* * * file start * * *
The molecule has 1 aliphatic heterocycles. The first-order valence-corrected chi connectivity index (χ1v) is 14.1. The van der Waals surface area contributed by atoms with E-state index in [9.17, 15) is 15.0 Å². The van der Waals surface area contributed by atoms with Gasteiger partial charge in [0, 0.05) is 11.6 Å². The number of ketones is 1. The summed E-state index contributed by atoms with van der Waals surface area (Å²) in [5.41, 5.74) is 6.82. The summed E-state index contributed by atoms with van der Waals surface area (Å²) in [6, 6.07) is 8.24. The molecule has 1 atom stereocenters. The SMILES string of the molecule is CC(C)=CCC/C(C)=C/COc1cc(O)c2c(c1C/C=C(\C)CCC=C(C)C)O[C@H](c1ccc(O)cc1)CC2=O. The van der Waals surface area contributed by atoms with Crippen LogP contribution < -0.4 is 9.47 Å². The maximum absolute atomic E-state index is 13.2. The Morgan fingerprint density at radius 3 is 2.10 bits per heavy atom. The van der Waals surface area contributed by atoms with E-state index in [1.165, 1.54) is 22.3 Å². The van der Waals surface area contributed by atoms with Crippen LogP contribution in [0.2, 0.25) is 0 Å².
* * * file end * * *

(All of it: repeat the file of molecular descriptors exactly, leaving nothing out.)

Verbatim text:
The molecule has 1 aliphatic heterocycles. The first-order valence-corrected chi connectivity index (χ1v) is 14.1. The van der Waals surface area contributed by atoms with E-state index in [9.17, 15) is 15.0 Å². The van der Waals surface area contributed by atoms with Gasteiger partial charge in [0, 0.05) is 11.6 Å². The number of ketones is 1. The summed E-state index contributed by atoms with van der Waals surface area (Å²) in [5.41, 5.74) is 6.82. The summed E-state index contributed by atoms with van der Waals surface area (Å²) in [6, 6.07) is 8.24. The molecule has 1 atom stereocenters. The SMILES string of the molecule is CC(C)=CCC/C(C)=C/COc1cc(O)c2c(c1C/C=C(\C)CCC=C(C)C)O[C@H](c1ccc(O)cc1)CC2=O. The van der Waals surface area contributed by atoms with Crippen LogP contribution < -0.4 is 9.47 Å². The maximum absolute atomic E-state index is 13.2. The Morgan fingerprint density at radius 3 is 2.10 bits per heavy atom. The van der Waals surface area contributed by atoms with E-state index in [1.165, 1.54) is 22.3 Å². The van der Waals surface area contributed by atoms with Crippen LogP contribution in [0.2, 0.25) is 0 Å².